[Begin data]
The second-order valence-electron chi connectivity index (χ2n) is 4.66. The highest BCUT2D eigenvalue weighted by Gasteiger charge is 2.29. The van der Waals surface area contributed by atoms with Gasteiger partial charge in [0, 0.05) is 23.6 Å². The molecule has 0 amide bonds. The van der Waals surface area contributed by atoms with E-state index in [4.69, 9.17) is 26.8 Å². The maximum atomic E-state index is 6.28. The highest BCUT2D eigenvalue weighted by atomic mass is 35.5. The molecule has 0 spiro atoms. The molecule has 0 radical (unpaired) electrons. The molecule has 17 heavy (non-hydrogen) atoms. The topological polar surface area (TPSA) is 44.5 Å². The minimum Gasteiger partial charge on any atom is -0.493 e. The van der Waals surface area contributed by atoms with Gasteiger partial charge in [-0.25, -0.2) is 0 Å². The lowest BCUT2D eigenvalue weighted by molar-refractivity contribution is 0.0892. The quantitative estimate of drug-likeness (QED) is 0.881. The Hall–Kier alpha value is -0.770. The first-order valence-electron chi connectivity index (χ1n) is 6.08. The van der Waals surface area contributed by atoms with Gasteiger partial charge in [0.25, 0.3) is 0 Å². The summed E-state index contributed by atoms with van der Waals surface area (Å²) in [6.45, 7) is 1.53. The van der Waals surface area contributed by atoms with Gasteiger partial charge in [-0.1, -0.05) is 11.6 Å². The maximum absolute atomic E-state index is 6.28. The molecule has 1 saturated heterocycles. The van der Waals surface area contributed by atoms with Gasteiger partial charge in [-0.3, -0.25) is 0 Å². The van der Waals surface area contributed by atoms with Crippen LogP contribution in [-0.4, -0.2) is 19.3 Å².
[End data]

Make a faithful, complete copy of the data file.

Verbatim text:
The second-order valence-electron chi connectivity index (χ2n) is 4.66. The highest BCUT2D eigenvalue weighted by Gasteiger charge is 2.29. The van der Waals surface area contributed by atoms with Gasteiger partial charge in [0, 0.05) is 23.6 Å². The molecule has 0 amide bonds. The van der Waals surface area contributed by atoms with E-state index in [4.69, 9.17) is 26.8 Å². The maximum atomic E-state index is 6.28. The highest BCUT2D eigenvalue weighted by atomic mass is 35.5. The molecule has 0 spiro atoms. The molecule has 0 radical (unpaired) electrons. The molecule has 17 heavy (non-hydrogen) atoms. The topological polar surface area (TPSA) is 44.5 Å². The minimum Gasteiger partial charge on any atom is -0.493 e. The van der Waals surface area contributed by atoms with Gasteiger partial charge in [-0.25, -0.2) is 0 Å². The lowest BCUT2D eigenvalue weighted by molar-refractivity contribution is 0.0892. The quantitative estimate of drug-likeness (QED) is 0.881. The Hall–Kier alpha value is -0.770. The first-order valence-electron chi connectivity index (χ1n) is 6.08. The van der Waals surface area contributed by atoms with Gasteiger partial charge in [0.25, 0.3) is 0 Å². The summed E-state index contributed by atoms with van der Waals surface area (Å²) in [6.45, 7) is 1.53. The van der Waals surface area contributed by atoms with Gasteiger partial charge in [-0.1, -0.05) is 11.6 Å². The maximum absolute atomic E-state index is 6.28. The molecule has 1 saturated heterocycles. The van der Waals surface area contributed by atoms with Gasteiger partial charge in [-0.3, -0.25) is 0 Å². The van der Waals surface area contributed by atoms with Crippen LogP contribution in [-0.4, -0.2) is 19.3 Å².